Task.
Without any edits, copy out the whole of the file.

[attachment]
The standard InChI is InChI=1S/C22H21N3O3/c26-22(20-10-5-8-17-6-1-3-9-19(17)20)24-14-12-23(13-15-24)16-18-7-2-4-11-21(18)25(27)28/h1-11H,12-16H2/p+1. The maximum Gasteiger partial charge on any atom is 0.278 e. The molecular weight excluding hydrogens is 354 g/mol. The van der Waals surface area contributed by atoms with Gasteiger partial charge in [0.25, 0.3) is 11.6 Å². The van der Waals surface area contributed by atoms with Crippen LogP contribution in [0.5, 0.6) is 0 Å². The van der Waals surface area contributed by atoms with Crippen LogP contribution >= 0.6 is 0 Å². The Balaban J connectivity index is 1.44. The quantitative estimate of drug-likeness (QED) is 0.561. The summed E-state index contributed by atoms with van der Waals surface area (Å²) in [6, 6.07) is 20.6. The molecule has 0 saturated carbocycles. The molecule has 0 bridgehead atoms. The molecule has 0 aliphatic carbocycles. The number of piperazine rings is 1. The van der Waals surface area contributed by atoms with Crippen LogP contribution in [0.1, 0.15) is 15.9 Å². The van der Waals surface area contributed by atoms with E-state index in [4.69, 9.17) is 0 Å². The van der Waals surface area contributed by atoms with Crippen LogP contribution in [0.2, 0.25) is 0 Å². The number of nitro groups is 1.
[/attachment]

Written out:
The standard InChI is InChI=1S/C22H21N3O3/c26-22(20-10-5-8-17-6-1-3-9-19(17)20)24-14-12-23(13-15-24)16-18-7-2-4-11-21(18)25(27)28/h1-11H,12-16H2/p+1. The maximum Gasteiger partial charge on any atom is 0.278 e. The molecular weight excluding hydrogens is 354 g/mol. The van der Waals surface area contributed by atoms with Gasteiger partial charge in [0.25, 0.3) is 11.6 Å². The van der Waals surface area contributed by atoms with Crippen LogP contribution in [0.5, 0.6) is 0 Å². The van der Waals surface area contributed by atoms with Crippen LogP contribution >= 0.6 is 0 Å². The Balaban J connectivity index is 1.44. The quantitative estimate of drug-likeness (QED) is 0.561. The summed E-state index contributed by atoms with van der Waals surface area (Å²) in [6, 6.07) is 20.6. The molecule has 0 saturated carbocycles. The molecule has 0 bridgehead atoms. The molecule has 0 aliphatic carbocycles. The number of piperazine rings is 1. The van der Waals surface area contributed by atoms with Crippen LogP contribution in [0.1, 0.15) is 15.9 Å². The van der Waals surface area contributed by atoms with E-state index in [4.69, 9.17) is 0 Å². The van der Waals surface area contributed by atoms with Crippen LogP contribution in [0.2, 0.25) is 0 Å². The number of nitro groups is 1.